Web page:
The student news site of Marquette University

Marquette Wire

The student news site of Marquette University

Marquette Wire

The student news site of Marquette University

Marquette Wire

Vital transit bridge may be replaced


The Daniel Webster Hoan Memorial Bridge has been a symbol of Milwaukee since it opened in 1977, but lately it has become the center of an impassioned debate over its future.

The bridge, which constitutes part of Interstate 794 and connects the city’s southern suburbs with downtown, is in immediate need of resurfacing and repainting, and the state Department of Transportation estimates the concrete piers and steel girders would need to be replaced within 30 years.In December 2000, the bridge saw its first major repair since its completion in the 1970s. A 217-foot section of the bridge buckled as traffic passed over it. The failing section was removed in 2001.

The Metropolitan Milwaukee Association of Commerce, whose stated mission is to improve Milwaukee as a place to invest capital, grow business and create jobs, has asked the state to study ways to replace the Hoan Bridge, said Steve Baas, the director of government affairs for the MMAC.

Replacing the bridge does not necessarily mean demolition is imminent, Baas said. What is known is the bridge will need to be replaced at some point, and repaving and new paint would cost hundreds of millions of dollars. Considering the bridge will have to be replaced eventually, the county needs to be careful in how much it spends on short-term maintenance, Baas said.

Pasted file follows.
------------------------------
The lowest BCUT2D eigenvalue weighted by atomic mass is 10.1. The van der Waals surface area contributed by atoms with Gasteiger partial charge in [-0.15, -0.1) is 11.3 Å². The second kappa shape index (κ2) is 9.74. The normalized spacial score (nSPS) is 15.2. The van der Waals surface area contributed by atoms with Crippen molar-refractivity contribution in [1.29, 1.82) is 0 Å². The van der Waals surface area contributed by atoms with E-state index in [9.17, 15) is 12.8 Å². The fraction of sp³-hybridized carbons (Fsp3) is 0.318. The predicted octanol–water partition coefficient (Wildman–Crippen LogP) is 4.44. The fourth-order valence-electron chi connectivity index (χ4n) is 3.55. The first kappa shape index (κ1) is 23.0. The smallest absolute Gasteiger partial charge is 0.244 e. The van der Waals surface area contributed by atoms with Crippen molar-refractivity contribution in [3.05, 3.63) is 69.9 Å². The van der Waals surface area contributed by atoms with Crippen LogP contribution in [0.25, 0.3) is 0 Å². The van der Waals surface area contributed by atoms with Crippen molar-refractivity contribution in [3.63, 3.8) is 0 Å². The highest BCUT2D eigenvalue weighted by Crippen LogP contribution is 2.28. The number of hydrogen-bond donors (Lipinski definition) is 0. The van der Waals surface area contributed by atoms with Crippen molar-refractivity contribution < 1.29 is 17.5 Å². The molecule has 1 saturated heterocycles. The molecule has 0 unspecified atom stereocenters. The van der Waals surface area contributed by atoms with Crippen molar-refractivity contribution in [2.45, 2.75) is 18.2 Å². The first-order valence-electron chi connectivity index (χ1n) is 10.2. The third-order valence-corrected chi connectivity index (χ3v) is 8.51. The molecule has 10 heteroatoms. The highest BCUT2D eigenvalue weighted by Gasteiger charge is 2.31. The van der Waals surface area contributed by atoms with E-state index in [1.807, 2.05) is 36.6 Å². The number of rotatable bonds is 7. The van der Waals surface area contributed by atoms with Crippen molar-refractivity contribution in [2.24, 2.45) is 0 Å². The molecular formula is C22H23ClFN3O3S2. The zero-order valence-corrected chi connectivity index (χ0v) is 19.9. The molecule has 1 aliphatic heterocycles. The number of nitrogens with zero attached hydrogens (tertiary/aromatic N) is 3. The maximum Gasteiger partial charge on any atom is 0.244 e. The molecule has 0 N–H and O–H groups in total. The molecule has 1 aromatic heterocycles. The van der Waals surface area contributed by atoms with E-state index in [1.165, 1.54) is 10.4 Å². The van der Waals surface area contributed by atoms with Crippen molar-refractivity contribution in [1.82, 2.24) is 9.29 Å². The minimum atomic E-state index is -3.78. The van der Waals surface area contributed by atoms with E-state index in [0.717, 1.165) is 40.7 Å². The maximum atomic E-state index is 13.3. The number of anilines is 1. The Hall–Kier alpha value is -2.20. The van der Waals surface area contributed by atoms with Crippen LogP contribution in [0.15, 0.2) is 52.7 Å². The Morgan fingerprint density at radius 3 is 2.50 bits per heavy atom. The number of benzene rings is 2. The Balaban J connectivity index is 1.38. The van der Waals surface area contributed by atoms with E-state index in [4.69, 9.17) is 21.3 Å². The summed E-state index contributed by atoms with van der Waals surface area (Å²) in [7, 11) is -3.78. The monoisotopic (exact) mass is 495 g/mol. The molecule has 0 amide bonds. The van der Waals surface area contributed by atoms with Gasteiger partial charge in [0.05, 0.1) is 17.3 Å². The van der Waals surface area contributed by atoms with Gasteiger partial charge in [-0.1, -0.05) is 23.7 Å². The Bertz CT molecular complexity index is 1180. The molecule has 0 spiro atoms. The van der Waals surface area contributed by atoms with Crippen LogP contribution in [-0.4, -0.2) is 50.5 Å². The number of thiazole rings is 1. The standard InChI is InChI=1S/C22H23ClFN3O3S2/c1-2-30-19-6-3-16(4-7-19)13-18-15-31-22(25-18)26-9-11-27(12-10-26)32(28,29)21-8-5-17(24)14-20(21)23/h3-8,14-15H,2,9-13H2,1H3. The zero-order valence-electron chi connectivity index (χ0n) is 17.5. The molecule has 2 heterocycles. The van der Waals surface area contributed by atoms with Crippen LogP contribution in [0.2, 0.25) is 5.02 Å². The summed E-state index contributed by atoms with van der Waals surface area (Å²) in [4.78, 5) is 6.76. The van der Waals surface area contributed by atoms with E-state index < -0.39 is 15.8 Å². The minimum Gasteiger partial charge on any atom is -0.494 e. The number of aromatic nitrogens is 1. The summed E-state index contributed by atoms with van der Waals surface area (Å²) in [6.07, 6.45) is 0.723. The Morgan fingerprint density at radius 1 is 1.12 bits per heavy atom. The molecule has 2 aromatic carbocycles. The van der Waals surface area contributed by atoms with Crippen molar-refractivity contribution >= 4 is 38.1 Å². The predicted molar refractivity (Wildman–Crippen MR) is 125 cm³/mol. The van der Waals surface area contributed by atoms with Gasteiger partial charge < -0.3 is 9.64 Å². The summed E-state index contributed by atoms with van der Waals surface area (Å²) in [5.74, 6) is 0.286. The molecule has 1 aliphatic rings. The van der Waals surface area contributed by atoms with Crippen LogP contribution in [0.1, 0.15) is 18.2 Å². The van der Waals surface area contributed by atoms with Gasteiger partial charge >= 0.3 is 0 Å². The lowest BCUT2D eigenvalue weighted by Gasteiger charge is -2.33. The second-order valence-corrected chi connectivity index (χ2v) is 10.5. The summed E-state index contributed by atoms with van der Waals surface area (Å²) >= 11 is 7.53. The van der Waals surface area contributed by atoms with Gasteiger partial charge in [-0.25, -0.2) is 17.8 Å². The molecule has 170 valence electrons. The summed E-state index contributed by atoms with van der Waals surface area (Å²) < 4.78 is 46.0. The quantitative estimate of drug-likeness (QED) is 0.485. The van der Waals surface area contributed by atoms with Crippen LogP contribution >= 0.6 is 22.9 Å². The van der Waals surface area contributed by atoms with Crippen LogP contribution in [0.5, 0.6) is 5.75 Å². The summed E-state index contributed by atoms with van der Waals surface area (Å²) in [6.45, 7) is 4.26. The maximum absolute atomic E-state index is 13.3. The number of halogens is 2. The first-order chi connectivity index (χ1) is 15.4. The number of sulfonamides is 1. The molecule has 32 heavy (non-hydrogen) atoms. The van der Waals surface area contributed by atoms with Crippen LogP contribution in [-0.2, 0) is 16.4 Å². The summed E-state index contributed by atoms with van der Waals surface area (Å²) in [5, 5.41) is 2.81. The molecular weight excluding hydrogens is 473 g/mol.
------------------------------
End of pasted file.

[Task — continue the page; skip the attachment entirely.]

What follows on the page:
The main priority of the MMAC at this time is to learn what options are present in replacing the Hoan Bridge and the long-term and short-term costs associated with each option, he said.

Milwaukee County Board of Supervisors member Patricia Jursik, on the other hand, has been vocal with her position that the existing structure should remain, with repairs done on the driving surface.

Jursik said she is concerned there will be negative economic consequences if the state decides to replace the bridge. She said the Department of Transportation has stepped outside its jurisdiction by contracting a firm called HNTB to explore possible development of land that would be vacated if the bridge were demolished.

Jursik called the HNTB study a “threat of epic proportions against economic development in Wisconsin,” which has bypassed Indiana as the state with the highest amount of manufacturing jobs per capita, according to the Milwaukee Journal-Sentinel.

The north-south connection the bridge creates is vital for the Port of Milwaukee and the manufacturing economy of the region. The I-794 corridor provides an important link from the port to the rest of the freeway system, Jursik said.

The debate about the Hoan is not only about transportation, Jursik said. There is financial gain to be had from development of land around the bridge and the MMAC is pushing for such development, she said.

Baas said HNTB presented drawings of some alternative options for the I-794 corridor currently occupied by the Hoan to the MMAC, but because there was no mention of economic impact of the drawings, the MMAC has not taken an official position on them or any of the other possible solutions.

Much of the current discussion is largely driven by passion, and “urban planning by anecdote” is not how it should be done, Baas said.

“We want decisions to be driven by facts, not by fear or anecdotes,” he said.

Story continues below advertisement
Leave a Comment
More to Discover

Comments (0)

All Marquette Wire Picks Reader Picks Sort: Newest

Your email address will not be published. Required fields are marked *